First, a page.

$ H(t):= \begin{cases} \dfrac{1}{2}-t & (0<t<1) \\ 0 & (t=0) \\ \text{periodic of period 1} &(\text{otherwise}) \end{cases}$

$ \mu (x):=\sum_{n=0}^{\infty} \displaystyle\int_0^1 \dfrac{\frac{1}{2}-t}{t+x+n} dt.$

My mathematic book says

\begin{align} \mu (x) &=\sum_{n=0}^{\infty} \displaystyle\int_0^1 \dfrac{\frac{1}{2}-t}{t+x+n} dt \\ &=\sum_{n=0}^{\infty} \displaystyle\int_0^1 \dfrac{H(t)}{t+x+n} dt \\ &=\sum_{n=0}^{\infty} \displaystyle\int_n^{n+1} \dfrac{H(t)}{t+x} dt \\ &=\lim_{m \to \infty} \displaystyle\int_0^{m}\dfrac{H(t)}{t+x} dt . \end{align}

But I wonder if $\sum_{n=0}^{\infty} \displaystyle\int_0^1 \dfrac{\frac{1}{2}-t}{t+x+n} dt =\sum_{n=0}^{\infty} \displaystyle\int_0^1 \dfrac{H(t)}{t+x+n} dt $ holds, because

$H(t)$ is not equal to $\dfrac{1}{2}-t$ at the point of $t=0$ and $t=1.$

So I think I should write

\begin{align} \mu (x) &=\sum_{n=0}^{\infty} \displaystyle\int_0^1 \dfrac{\frac{1}{2}-t}{t+x+n} dt\\ &=\sum_{n=0}^{\infty} \lim_{\epsilon \to +0, \delta \to +0}\displaystyle\int_{\delta}^{1-\epsilon} \dfrac{\frac{1}{2}-t}{t+x+n} dt \\ &=\sum_{n=0}^{\infty} \lim_{\epsilon \to +0, \delta \to +0}\displaystyle\int_{\delta}^{1-\epsilon} \dfrac{H(t)}{t+x+n} dt \\ &=\sum_{n=0}^{\infty} \lim_{\epsilon \to +0, \delta \to +0}\displaystyle\int_{\delta +n}^{1-\epsilon +n} \dfrac{H(t-n)}{t+x} dt \\ &=\sum_{n=0}^{\infty} \lim_{\epsilon \to +0, \delta \to +0}\displaystyle\int_{\delta +n}^{1-\epsilon +n} \dfrac{H(t )}{t+x} dt \\ &=\lim_{m\to \infty} \sum_{n=0}^{m} \lim_{\epsilon \to +0, \delta \to +0}\displaystyle\int_{\delta +n}^{1-\epsilon +n} \dfrac{H(t )}{t+x} dt .\\ \end{align}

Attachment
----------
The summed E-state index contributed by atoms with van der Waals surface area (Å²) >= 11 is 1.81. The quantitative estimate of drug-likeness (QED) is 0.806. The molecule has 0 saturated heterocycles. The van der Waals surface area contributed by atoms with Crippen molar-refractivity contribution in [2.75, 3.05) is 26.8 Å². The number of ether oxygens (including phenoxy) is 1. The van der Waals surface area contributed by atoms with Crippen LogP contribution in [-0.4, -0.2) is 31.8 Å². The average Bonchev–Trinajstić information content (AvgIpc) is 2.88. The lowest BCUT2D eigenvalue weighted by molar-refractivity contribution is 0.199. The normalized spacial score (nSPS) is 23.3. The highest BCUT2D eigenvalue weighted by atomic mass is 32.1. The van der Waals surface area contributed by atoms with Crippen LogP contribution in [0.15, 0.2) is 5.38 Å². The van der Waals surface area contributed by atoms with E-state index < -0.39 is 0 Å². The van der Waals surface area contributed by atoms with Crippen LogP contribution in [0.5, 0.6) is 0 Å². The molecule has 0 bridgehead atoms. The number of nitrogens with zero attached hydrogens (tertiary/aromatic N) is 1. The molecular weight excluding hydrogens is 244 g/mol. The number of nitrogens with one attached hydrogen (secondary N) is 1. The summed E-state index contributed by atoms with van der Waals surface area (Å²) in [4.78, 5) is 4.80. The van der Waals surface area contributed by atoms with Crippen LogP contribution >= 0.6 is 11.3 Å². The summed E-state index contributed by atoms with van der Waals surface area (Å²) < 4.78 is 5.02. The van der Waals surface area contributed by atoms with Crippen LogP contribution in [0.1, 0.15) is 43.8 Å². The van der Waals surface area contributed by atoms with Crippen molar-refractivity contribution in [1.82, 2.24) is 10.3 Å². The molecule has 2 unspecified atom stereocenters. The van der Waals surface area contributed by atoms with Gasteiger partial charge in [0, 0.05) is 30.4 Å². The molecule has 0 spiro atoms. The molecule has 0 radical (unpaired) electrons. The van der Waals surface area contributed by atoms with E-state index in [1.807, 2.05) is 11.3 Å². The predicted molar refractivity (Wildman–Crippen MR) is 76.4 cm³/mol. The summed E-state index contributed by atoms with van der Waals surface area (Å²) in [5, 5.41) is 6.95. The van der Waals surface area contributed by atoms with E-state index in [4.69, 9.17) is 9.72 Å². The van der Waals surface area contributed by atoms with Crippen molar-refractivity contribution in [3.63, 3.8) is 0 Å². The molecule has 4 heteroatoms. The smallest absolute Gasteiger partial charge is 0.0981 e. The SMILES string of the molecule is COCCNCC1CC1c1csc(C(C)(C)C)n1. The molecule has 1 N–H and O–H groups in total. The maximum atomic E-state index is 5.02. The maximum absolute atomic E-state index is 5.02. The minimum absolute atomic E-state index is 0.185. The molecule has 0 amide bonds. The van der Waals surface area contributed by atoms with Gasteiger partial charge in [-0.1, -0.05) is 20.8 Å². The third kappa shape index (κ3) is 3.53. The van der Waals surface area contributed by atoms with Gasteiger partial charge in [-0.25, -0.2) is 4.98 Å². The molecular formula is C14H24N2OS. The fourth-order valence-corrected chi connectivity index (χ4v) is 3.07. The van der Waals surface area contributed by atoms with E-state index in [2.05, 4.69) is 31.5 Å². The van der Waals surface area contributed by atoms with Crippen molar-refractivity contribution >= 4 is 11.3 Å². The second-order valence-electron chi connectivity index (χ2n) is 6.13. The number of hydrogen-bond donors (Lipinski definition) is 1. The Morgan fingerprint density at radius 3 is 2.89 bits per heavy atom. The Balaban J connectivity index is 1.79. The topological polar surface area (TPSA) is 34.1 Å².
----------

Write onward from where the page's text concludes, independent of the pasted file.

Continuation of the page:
I caannot show that this is equal to $\lim_{m \to \infty} \displaystyle\int_0^{m}\dfrac{H(t)}{t+x} dt .$

How should I do? I would like you to give me some ideas.

  • $\begingroup$ The nth terms in the two sums are equal, i.e. the differences $=0$. A countably infinite sum of zeroes $=0$.. $\endgroup$ – herb steinberg Jan 17 at 4:34
  • $\begingroup$ The value of an integral does not change if you change the values at a finite number of points. $\endgroup$ – Kavi Rama Murthy Jan 17 at 4:37

Your Answer

By clicking “Post Your Answer”, you agree to our terms of service, privacy policy and cookie policy

Browse other questions tagged or ask your own question.